Manhunt

Obama’s Zimmerman Problem

April 13, 2012

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Obama’s Zimmerman Problem

God save me from my friends; I can take care of my enemies.

That thought must be coursing through the mind of President Obama right now as his White House rigs for silent running in the murder trial of George Zimmerman.

Obama foolishly inserted himself into this volatile case weeks ago, and injected the issue of race. Expressing empathy with the family of Trayvon Martin, Obama flashed a signal of racial solidarity:

“If I had a son, he would look like Trayvon.”

Obama also implied that he shares the liberal perspective that America is a country where black kids must walk in daily fear of white racist vigilantes.

“All of us have to do some soul-searching to figure out how does something like this happen. And that means that we examine the laws and the context for what happened, as well as the specifics of the incident.”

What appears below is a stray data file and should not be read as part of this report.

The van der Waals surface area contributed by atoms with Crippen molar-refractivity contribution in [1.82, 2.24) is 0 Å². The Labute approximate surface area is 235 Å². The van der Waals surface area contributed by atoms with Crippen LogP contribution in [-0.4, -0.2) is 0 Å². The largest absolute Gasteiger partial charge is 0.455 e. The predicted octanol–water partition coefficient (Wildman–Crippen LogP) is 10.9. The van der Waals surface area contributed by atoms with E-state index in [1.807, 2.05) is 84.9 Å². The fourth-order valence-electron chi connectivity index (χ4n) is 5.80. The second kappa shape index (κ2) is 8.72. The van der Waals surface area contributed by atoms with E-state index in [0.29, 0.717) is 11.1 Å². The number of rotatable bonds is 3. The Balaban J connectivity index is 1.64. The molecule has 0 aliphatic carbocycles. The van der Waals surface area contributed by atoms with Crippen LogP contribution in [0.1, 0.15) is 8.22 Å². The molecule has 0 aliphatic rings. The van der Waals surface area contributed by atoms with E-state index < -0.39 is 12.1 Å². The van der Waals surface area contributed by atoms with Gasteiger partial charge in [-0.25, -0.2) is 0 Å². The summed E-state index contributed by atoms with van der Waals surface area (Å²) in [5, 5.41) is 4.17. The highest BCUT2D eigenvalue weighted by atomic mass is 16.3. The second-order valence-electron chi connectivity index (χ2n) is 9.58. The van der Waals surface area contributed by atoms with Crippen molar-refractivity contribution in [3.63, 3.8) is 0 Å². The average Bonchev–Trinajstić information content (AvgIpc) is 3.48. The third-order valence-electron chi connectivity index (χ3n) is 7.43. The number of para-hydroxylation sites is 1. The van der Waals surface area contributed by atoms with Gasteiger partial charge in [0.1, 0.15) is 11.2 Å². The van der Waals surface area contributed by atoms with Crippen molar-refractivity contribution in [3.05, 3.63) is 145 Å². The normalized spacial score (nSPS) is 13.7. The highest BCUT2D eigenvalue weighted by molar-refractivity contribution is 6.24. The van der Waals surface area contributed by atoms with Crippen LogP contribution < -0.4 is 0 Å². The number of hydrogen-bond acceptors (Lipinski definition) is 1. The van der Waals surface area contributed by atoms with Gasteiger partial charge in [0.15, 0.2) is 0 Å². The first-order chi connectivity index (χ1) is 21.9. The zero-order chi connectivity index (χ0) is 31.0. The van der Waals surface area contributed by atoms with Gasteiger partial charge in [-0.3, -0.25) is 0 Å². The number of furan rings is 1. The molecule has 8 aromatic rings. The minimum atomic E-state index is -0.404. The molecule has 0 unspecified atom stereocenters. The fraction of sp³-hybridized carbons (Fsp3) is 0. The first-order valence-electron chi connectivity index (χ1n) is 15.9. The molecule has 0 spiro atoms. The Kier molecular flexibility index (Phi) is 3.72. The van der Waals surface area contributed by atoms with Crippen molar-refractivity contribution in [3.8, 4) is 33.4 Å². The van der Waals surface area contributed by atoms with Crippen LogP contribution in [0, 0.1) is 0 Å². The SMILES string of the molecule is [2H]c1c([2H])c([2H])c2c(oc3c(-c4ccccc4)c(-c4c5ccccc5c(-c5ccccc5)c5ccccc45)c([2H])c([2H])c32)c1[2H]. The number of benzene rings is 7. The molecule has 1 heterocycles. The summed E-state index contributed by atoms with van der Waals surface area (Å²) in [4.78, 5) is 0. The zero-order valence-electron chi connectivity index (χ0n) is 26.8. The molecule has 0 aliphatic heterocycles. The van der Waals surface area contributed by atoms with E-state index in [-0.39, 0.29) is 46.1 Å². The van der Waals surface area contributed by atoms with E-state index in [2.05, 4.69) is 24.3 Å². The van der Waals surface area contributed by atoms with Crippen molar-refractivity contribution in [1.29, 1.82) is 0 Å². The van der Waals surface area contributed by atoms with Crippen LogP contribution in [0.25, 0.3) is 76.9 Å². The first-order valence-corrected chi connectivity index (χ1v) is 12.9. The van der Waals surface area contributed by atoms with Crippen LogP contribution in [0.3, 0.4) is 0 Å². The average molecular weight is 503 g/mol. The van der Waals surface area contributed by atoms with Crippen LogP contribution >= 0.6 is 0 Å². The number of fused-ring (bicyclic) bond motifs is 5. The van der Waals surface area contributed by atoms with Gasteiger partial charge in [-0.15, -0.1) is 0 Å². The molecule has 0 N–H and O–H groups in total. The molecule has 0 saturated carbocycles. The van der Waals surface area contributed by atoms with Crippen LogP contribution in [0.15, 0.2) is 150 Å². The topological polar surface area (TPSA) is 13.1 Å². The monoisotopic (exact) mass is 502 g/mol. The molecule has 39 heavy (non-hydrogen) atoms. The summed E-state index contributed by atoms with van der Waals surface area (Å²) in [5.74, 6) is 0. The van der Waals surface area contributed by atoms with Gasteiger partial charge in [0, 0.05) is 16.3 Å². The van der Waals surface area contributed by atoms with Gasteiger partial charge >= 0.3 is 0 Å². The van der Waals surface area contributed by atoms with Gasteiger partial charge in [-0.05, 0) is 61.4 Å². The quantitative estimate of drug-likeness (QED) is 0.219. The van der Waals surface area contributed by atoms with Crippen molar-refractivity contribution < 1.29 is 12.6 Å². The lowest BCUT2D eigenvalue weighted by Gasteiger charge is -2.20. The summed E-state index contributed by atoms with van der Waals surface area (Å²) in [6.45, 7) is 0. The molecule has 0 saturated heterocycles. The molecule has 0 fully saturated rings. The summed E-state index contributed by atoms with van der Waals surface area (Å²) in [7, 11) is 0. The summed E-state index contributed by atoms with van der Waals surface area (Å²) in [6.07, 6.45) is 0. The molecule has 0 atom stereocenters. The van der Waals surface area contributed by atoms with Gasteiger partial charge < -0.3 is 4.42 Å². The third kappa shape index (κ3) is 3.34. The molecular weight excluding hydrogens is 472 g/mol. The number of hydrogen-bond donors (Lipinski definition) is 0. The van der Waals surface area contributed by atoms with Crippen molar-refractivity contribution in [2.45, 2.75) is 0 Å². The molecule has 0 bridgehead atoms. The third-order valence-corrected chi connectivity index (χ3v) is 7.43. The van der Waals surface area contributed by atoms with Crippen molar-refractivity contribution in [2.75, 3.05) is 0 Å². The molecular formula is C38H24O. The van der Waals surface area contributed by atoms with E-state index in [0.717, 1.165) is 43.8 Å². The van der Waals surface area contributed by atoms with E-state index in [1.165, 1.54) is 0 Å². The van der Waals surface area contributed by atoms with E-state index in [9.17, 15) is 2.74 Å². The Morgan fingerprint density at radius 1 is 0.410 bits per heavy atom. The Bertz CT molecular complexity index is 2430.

Translation: The death of Trayvon tells us something is wrong with America.

“And if Zimmerman, Trayvon, race, guns and stand-your-ground become voting issues this fall, how good is that for Barack Obama?”

To most Americans, this is a slander against their country, refuted by the statistics on interracial crime. Obama, however, buys into it.

Angela Corey, the special prosecutor, says that the charge against Zimmerman of second-degree murder was based on evidence and not influenced by the weeks of demonstrations, demands and threats from black leaders.

Perhaps. But from what the public knows, a charge of second-degree murder, which carries a sentence of 25 years to life, does not seem to stand up.

To convict, prosecutors must convince all 12 members of a jury that not only was Zimmerman in no danger of bodily harm, he did not believe he was in danger of bodily harm. He simply killed Martin in a “depraved” state of mind.

Nothing revealed so far seems to support that theory.

Zimmerman saw a tall stranger, hooded and acting suspiciously. He called the cops. He did not tell them the man was black. They had to ask him whether the suspect was black, white or Hispanic.


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